Author: Haruki Murakami. Start Here: A Wild Sheep Chase

Murakami is another mainstay on the list of challenging contemporary authors, and it’s usually because people recommend his most famous works first—dense bricks like The Wind-Up Bird Chronicle1Q84 or Kafka on the Shore. These books are brilliant, but they are also difficult to parse, unique in both style and structure, not to mention imagery. To ease into Murakami, start with A Wild Sheep Chase—it’s got all the trademark weirdness, but within a much more straightforward story. It will help you feel like you “get” Murakami, even the parts you don’t, so by the time you read one of his “must-read” books, your head (probably) won’t explode. Some might argue for Norwegian Wood, which has more in common with traditional Western literature, but that one is an outlier in his bibliography, and won’t prepare you for the epic strangeness of his major works.

Author: Ernest Hemingway. Start Here: The Sun Also Rises

Anyone seeking to pad out their reading resume will be eventually directed to Hemingway; love him or hate him, there’s no arguing that his style and approach to fiction—both very consciously honed and developed—changed everything. His influence is immense, so you simply have to read him, if only to decide for yourself if his reputation is deserved. You might be advised to start with The Old Man and the Sea because of its relative simplicity and slim page count, but don’t—it’s an outlier, his final major work, and doesn’t represent what made Hemingway Hemingway. The Sun Also Rises is the ideal starting point—the story is engaging in ways that some of his other novels aren’t, yet it also features the Hemingway “style” at its most controlled.

Author: Virginia Woolf. Start Here: A Room of One’s Own

Virginia Woolf’s contributions to modern literature are everywhere—subtle, often hidden or downplayed, but there nonetheless. But reading her major works of fiction if you’re not a student of literature can be daunting, so instead, start with her excellent, book-length essay, which implements a fictional narrator and story, and yet is nonetheless considered non-fiction. If you think it takes great talent to pull something like off, you’d be right. The benefit of starting here is that you’ll get a much clearer idea of Woolf’s literary sensibility and thematic focus before diving into her fiction.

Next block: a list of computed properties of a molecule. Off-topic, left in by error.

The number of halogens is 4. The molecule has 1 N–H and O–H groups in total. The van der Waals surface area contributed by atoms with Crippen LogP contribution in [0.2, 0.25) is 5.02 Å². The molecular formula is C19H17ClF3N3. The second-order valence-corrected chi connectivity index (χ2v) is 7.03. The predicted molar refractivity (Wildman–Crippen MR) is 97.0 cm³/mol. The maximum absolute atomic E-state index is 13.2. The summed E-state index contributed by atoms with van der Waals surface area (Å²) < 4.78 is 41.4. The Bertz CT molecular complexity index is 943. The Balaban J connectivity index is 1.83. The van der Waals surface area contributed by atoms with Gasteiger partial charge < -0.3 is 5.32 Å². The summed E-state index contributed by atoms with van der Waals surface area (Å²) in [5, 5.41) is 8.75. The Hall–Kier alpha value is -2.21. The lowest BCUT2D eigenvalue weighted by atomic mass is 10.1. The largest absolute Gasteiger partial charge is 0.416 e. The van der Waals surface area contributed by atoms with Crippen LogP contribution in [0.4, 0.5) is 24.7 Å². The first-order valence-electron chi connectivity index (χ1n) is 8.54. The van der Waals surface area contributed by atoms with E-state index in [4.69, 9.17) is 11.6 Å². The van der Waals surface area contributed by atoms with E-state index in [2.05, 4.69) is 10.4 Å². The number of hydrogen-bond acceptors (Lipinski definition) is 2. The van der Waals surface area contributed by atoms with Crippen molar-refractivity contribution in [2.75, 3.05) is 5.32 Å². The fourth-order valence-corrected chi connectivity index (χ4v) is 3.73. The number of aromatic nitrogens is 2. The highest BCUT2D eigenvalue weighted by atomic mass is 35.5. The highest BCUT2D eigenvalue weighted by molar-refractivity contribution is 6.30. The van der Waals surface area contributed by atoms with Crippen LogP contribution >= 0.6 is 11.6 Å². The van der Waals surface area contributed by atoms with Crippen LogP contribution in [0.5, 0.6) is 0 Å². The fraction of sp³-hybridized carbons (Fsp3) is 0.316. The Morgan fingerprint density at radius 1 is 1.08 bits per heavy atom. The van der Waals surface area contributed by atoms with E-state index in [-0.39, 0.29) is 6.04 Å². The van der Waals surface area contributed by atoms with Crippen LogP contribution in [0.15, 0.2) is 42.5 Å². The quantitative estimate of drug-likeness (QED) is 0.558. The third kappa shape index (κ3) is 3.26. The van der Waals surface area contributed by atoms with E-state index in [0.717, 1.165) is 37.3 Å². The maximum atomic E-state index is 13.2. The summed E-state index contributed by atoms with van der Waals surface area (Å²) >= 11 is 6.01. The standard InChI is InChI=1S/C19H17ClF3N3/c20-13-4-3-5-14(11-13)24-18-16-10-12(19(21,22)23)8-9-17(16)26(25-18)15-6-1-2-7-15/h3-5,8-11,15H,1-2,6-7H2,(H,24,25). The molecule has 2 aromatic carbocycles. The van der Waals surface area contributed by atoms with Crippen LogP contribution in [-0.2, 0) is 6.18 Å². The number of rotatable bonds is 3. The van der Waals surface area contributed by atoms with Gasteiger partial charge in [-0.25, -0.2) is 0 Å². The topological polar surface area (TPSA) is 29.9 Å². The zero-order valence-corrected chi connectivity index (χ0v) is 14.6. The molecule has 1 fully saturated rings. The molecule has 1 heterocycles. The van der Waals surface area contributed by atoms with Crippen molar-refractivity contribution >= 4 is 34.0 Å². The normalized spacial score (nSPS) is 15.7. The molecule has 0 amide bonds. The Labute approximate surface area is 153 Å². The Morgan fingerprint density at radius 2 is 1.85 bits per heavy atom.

Author: Toni Morrison. Start Here: The Bluest Eye

Morrison is one of the most important writers of the 20th century; her work is consistently beautiful and poetic. But you shouldn’t just dive into Beloved—as incredible as that book is, it is one of the densest popular literary novels ever written, a book in which Morrison’s prose resonates, where an unexpected structure and layered allusions to myth and history form something greater than the sum of its parts. Instead, dip your toe in with The Bluest Eye, Morrison’s first novel, and which shows the beginnings of her style while keeping the number of characters and the branches of the plot more limited than her later work, which will allow you to pay closer attention to the smart things Morrison is doing on the edges (and to listen to that prose sing).

Author: James Baldwin. Start Here: Giovanni’s Room

If you’re looking to master 20th century American literature, you’re going to have to tackle Baldwin at some point. His work is beautiful, but it also focuses on social commentary and criticism; Baldwin was a writer who was part of the world instead of removed from it. This can make his novels challenging, because they are all doing three things at once—telling a story, teaching a lesson, and shining a light on some of society’s worst aspects. Giovanni’s Room is an early novel that has all of that, but the central love story—concerning a man who falls in love with another man while on honeymoon with his new wife—is primal and tortured, compelling and universal. When you consider how ahead of its time this book is, it’s essential reading—and the perfect intro to Baldwin’s body of work.